FernanDeli builds tall, hearty sandwiches and meat-stuffed wraps for extra-hungry hoagie hankerers, using roast beef, turkey, and pastrami made in-house. FernanDeli's menu begins with a full lineup of wraps such as the Tuscan portabella, with its mouth-watering mélange of marinated mushrooms, Italian seasoning, provolone, and pesto mayonnaise ($6). The foot-long subs (all $7.50) offer 30.48 centimeters of deliciousness such as the bovinesque French dip, comprised of thinly sliced rib-eye blanketed in melted swiss. Herbivores can stick to earthly bites with the garden salad, a fusion of greens, onion, egg, carrots, cucumbers, and your choice of dressing ($4.50). Although each sandwich is served in charitable portions, those with herculean hunger can attempt to tackle the Superman, a beastly grinder with one pound of pastrami, pepper-jack cheese, and two full dill pickles on toasted rye ($13). Eat it by yourself or divide it into meal-worthy slices to share with the cast of The View.
With its ocean-abutting locale and umbrella-shaded beach seating, Sandy Bottoms combines tempting surf 'n' turf with the relaxing backdrop of the Amelia Island seashore. The varied menu siren calls with starters such as quesadillas ($7–$12) and fried Krabby Bites ($8). The eatery’s arsenal of fishy dishes, including mahi-mahi ($14) and the hearty seafood platter with fish, shrimp, scallops, and oysters ($24), diverts mouth while ambidextrous toes construct miniature sand castles under beach-planted tables. With three bars assembling a wealth of beverages, guests can indulge in thirst-quenchers that complement each dish, from the Texican burger and its ensemble of chili, cheese, and jalapenos ($9.50) to a grilled-scallop po' boy ($11).
Serving up sauce-slathered eats since 1980, Woody's has garnered praise from publications including the Ledger and continues to woo taste buds with succulent ribs, chicken, pork, and sides. Patrons can perform cheek-stretching calisthenics with the super sampler starter, a piled-high platter of pop-able bites including fried garlic mushrooms, mozzarella sticks, corn nuggets, and onion rings ($7.99), before moving on to a main event such as a full rack of Woody's signature baby back ribs, featuring pork that slips off the bone as sure as a cat slips off an ice sculpture of a larger cat ($14.99). Meat disciplinarians might consider the Sloppy Woody, pulled pork and Woody's secret sauce caught in a prison of formalist bread loaves ($6.99). Vegetarians are invited to pig out on the tossed salad ($2.69) or the country vegetables ($1.89).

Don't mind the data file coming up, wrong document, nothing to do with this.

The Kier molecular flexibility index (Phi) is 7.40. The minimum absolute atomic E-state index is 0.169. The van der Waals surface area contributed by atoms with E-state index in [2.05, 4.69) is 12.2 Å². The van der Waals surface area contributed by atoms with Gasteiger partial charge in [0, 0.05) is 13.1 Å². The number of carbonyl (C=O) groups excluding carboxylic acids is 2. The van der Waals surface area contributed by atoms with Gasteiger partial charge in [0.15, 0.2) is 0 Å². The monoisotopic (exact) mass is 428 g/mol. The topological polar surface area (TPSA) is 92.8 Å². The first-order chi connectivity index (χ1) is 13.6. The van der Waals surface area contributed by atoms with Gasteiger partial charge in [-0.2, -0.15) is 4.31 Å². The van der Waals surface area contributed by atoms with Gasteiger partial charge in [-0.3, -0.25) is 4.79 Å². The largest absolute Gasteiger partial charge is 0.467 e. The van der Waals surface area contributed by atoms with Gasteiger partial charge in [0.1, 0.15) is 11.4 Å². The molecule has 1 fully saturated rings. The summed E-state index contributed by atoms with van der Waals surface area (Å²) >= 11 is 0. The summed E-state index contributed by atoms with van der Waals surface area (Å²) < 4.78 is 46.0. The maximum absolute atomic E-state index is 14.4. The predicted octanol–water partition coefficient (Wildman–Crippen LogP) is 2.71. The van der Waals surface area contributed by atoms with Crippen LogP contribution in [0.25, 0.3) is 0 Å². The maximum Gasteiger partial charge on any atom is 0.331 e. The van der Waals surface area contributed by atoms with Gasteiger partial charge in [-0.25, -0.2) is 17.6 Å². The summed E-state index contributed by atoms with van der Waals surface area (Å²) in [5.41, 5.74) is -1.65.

Doo Wop Diner sates hungry hoards with a menu brimming with classic favorites for breakfast, lunch, and dinner in a kitschy 1950s-style eatery. Greet the sun with a soul-bolstering philly cheesesteak omelet ($8.99) or a toasty belgian waffle ($7.99), or calm midday stomach moans with a Bandstandwich, such as the Reuben or meat-loaf sandwich ($8.99 each). A Hot Rod burger, which boasts two types of cheese ($9.99), fuels protoplasmic engines more effectively than a potentially dangerous gasoline transfusion. For evening nosh-fests, patrons can explore a bevy of hearty entrees, including pastas, loaded salads, and meaty helpings. Reenact the first Happy Days Thanksgiving without shattering your elbow bone on an unplugged jukebox with a plate of roast turkey, stuffing, and cranberry sauce ($9.99), or tongue dive into a basket of fish ’n’ chips ($7.99).
Dick’s quickly silences grumbling bellies with a menu of tasty grilled edibles and a tongue-tingling variety of spicy twists. Fried pickles ($4.29), buffalo shrimp ($7.49), or wings in 365 available flavors ($8.99/10) engage mouths as guests wait for the main attraction—half-pound burgers, whose meatslabs are hand-pressed and grilled to order over the heat of omnipresent flame decals. Bacon, swiss, and lettuce enrobe the Squealin' Cheeser burger ($7.59), whereas sautéed mushrooms sit proudly atop the Shroomer burger ($7.59) and a trio of cheddar, american, and jack adorn the Three Cheeser ($7.59). All burgers come with a choice of steak fries or waffle fries and can be sharpened with any of Dick’s 365 sauce blends ($0.59 additional). Before strolling over to the nearby beach to squash sandcastles, diners can clog their molars with chunks of deep-fried Oreos ($3.99), a chocolate tribute to the hamburger and a smooth ending to a spicy ride.
It was a bold idea?opening a restaurant in the midst of the Great Depression. But the founders were truly convinced that if they maintained a clean space with low prices and friendly service, they'd drum up more than enough business to support themselves. And on October 24, 1932, when Krystal's first customer walked out with six Krystals and a cup of coffee for 35 cents, the restaurant's remarkably successful run began.
More than 81 years later, Krystal reigns as one of the oldest fast-food brands in the country. Their namesake creation remains their biggest draw, snack-size burgers topped with diced onion, mustard, and pickle on a soft, square bun. Over the years they've added other hugely popular menu items, including breakfast scramblers and MilkQuakes made from 100% real ice cream. Even after eight decades, enthusiasm from customers has hardly cooled: Krystal gets so much fan mail, the staff have a Krystal Lovers Hall of Fame, for which inductees have their illustrated likeness printed on more than a million burger boxes.